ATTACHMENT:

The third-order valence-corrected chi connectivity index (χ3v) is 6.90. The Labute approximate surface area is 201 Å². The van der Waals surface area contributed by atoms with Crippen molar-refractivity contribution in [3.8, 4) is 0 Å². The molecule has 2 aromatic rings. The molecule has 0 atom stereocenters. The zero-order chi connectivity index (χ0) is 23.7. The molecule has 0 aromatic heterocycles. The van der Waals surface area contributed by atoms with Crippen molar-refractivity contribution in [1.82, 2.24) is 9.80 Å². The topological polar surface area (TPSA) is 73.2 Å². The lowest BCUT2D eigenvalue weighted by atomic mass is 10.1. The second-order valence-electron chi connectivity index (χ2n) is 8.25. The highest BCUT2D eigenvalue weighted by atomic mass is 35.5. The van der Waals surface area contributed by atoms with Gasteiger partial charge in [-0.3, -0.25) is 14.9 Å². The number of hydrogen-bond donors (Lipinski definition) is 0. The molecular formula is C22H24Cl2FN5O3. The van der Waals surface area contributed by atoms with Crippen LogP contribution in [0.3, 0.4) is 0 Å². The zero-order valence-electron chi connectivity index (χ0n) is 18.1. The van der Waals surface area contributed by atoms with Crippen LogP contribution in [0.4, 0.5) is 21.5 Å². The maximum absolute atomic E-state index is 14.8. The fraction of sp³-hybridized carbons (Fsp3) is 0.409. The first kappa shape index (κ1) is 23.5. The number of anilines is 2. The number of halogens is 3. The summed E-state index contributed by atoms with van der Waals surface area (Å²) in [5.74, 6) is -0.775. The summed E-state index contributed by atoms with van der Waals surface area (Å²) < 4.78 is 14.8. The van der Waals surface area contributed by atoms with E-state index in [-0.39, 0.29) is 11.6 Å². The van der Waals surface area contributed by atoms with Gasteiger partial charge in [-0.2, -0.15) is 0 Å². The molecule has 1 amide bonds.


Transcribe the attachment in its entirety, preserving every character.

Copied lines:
The third-order valence-corrected chi connectivity index (χ3v) is 6.90. The Labute approximate surface area is 201 Å². The van der Waals surface area contributed by atoms with Crippen molar-refractivity contribution in [3.8, 4) is 0 Å². The molecule has 2 aromatic rings. The molecule has 0 atom stereocenters. The zero-order chi connectivity index (χ0) is 23.7. The molecule has 0 aromatic heterocycles. The van der Waals surface area contributed by atoms with Crippen molar-refractivity contribution in [1.82, 2.24) is 9.80 Å². The topological polar surface area (TPSA) is 73.2 Å². The lowest BCUT2D eigenvalue weighted by atomic mass is 10.1. The second-order valence-electron chi connectivity index (χ2n) is 8.25. The highest BCUT2D eigenvalue weighted by atomic mass is 35.5. The van der Waals surface area contributed by atoms with Gasteiger partial charge in [-0.3, -0.25) is 14.9 Å². The number of hydrogen-bond donors (Lipinski definition) is 0. The molecular formula is C22H24Cl2FN5O3. The van der Waals surface area contributed by atoms with Crippen LogP contribution in [0.3, 0.4) is 0 Å². The zero-order valence-electron chi connectivity index (χ0n) is 18.1. The van der Waals surface area contributed by atoms with Crippen LogP contribution in [0.4, 0.5) is 21.5 Å². The maximum absolute atomic E-state index is 14.8. The fraction of sp³-hybridized carbons (Fsp3) is 0.409. The first kappa shape index (κ1) is 23.5. The number of anilines is 2. The number of halogens is 3. The summed E-state index contributed by atoms with van der Waals surface area (Å²) in [5.74, 6) is -0.775. The summed E-state index contributed by atoms with van der Waals surface area (Å²) < 4.78 is 14.8. The van der Waals surface area contributed by atoms with E-state index in [-0.39, 0.29) is 11.6 Å². The van der Waals surface area contributed by atoms with Gasteiger partial charge in [-0.2, -0.15) is 0 Å². The molecule has 1 amide bonds.